Joseph Ellis

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Walter E. Pidgeon, Illustration from The Eureka Stockade by Raffaello Carboni, Sunnybrook Press, 1942, offset print.
Art Gallery of Ballarat, purchased 1994.


Goldfields Involvement, 1854

... Patrick Sheady, Joseph Ellis, Pergo, a Spaniard, and Romeo, an Italian, were brought up. Mr. Dynam was sworn to act as interpreter for Romeo. Pergo's case was conducted by the Bench in French. Michael M'Adam, private of the 40th, saw Sheady taken "convanient" to a tent 200 yards from the stockade, J. F. Tulkin, a trooper, saw Romeo taken out of a tent about 150 yards from the Eureka stockade. He said as he went along towards the Camp, "thank God, I have escaped with my life this morning. I'll tell all I know of this."
Trooper Mainger : Saw Romeo taken, about 150 yards behind the stockade. I saw many running towards a tent from the one next to which con-stable O'Connor brought out Romeo with bloody hands.
Sergeant King gave the same evidence.
Revel, of the mounted 40th, was riding with others past the stockade. Several shots were fired at them. Saw Ellis with a gun. Saw him fire, and fired at him in return. On his return, saw Ellis in the act of getting over the stockade; cut at him; thought he had killed him, and saw no more of him till he saw him prisoner.
Ellis maintained that he was innocent; wished the trooper who had taken him to be called, he did not know his name, but believed he was a sergeant, and knew he was "fresh looking." All the sergeants who were in the neighbourhood were called, and though they were all "fresh-looking," the particular one did not appear. He called Edward Ingram, his mate, who deposed that Ellis went to bed on Saturday night, and got up next morning to see the cause of the firing. They were plumbers and glaziers, and had been at work till six o'clock on Saturday evening. In the morning they went with others on the hill to see what was the matter. When the troopers came in sight, Ellis, who was frightened, went away, and was captured. With difficulty witness himself escaped. He could bring two other witnesses to corroborate these statements. Witness and his mate had been "always the other way."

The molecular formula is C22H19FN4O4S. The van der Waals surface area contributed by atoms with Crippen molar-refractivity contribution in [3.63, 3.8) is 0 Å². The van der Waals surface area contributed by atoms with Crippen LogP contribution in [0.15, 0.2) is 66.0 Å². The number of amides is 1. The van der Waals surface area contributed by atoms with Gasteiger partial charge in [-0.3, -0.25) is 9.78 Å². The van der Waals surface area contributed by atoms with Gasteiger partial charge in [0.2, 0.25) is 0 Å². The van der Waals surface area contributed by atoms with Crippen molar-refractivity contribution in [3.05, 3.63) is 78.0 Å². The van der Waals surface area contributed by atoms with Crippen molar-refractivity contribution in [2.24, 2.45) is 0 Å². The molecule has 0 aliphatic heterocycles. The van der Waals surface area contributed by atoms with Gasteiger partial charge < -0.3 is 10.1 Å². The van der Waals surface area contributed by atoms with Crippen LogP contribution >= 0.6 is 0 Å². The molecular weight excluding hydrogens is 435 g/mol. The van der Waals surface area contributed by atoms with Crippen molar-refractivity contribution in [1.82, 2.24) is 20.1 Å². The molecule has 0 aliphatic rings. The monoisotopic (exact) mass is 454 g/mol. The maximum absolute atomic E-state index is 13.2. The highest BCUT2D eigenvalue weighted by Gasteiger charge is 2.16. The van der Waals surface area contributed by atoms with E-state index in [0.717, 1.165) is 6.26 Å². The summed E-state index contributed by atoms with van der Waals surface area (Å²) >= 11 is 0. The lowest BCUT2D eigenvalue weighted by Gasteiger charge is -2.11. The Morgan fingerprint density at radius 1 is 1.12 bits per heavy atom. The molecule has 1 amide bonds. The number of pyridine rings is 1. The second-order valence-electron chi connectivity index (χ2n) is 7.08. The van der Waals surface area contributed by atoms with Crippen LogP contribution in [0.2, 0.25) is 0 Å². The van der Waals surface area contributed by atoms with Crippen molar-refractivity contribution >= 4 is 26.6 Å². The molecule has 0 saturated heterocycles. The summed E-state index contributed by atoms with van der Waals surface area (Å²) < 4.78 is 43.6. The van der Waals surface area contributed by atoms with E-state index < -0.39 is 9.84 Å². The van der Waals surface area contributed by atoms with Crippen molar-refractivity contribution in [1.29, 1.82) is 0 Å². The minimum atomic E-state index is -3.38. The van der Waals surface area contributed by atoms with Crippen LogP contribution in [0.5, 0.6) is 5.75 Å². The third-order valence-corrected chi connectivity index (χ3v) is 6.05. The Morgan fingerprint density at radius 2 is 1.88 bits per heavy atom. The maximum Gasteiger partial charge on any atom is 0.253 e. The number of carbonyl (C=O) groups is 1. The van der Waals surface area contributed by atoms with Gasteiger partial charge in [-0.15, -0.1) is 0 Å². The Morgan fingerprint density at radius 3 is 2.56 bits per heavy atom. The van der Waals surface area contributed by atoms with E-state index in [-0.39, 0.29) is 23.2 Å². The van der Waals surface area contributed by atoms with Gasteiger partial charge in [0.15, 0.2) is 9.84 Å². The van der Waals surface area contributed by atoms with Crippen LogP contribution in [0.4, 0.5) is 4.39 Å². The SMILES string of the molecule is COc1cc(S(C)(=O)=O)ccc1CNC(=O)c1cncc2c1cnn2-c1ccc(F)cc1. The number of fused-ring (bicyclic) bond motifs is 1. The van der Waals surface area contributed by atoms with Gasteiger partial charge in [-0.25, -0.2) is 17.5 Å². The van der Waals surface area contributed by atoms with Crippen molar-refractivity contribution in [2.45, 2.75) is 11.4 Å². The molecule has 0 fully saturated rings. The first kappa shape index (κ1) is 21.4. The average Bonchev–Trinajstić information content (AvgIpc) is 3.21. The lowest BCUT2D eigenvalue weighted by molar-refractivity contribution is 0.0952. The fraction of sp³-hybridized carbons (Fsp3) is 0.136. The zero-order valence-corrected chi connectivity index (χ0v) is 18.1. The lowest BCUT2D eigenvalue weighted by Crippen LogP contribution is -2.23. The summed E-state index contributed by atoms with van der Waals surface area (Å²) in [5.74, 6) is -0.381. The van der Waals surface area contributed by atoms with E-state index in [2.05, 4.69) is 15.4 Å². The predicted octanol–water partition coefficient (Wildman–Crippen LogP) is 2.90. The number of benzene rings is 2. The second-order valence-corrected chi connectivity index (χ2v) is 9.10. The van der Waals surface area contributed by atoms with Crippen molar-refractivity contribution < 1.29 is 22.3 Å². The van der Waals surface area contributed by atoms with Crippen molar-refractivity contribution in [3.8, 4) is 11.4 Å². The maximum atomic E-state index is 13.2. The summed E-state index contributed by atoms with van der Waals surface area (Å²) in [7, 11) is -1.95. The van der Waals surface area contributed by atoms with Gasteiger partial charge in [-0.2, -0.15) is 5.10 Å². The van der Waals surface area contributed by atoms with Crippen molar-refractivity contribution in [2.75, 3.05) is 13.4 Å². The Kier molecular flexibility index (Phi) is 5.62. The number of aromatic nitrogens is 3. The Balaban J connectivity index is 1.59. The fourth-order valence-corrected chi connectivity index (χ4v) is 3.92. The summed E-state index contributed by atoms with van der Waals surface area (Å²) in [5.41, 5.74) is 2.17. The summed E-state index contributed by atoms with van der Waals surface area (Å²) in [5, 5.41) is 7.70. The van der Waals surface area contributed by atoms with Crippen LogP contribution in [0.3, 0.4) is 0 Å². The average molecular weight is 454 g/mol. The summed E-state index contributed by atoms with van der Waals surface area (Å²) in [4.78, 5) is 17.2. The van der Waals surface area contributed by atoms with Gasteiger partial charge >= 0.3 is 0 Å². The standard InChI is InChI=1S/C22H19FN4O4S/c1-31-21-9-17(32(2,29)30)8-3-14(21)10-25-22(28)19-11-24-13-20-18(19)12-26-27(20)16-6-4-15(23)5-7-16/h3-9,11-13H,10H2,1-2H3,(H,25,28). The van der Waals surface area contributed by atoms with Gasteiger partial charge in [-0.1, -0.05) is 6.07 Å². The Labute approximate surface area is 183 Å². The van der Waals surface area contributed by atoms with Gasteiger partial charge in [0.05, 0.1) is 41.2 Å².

Patrick Lynot, private 40th, saw Romeo in the stockade. He was armed and much agitated, looking to the right and left as if for a way of escape. Has no doubt about his identity. Saw Sheady come out of his tent about 508 yards from the stockade ; is convinced he only came out to see what was doing.
William Murrell, corporal 40th, saw Pergo, the Spaniard, at 100 to 150 yards from the stockade. He was near a tent, and had no arms.
Ellis called Mr. Morgan, auctioneer, who testified that the prisoner had been working for him for three weeks ; had received his wages on Saturday evening, about six o'clock. Prisoner was very industrious. Did not attend the meetings. Was always at his work and had not lost an hour in the three weeks.
Sheady, Pergo, and Romeo were discharged. Ellis was remanded till Monday, that the other witnesses for the defence might appear. ... [1]

Post 1854 Experiences

See also

Further Reading

Corfield, J.,Wickham, D., & Gervasoni, C. The Eureka Encyclopaedia, Ballarat Heritage Services, 2004.


  1. Sydney Morning Herald.

External links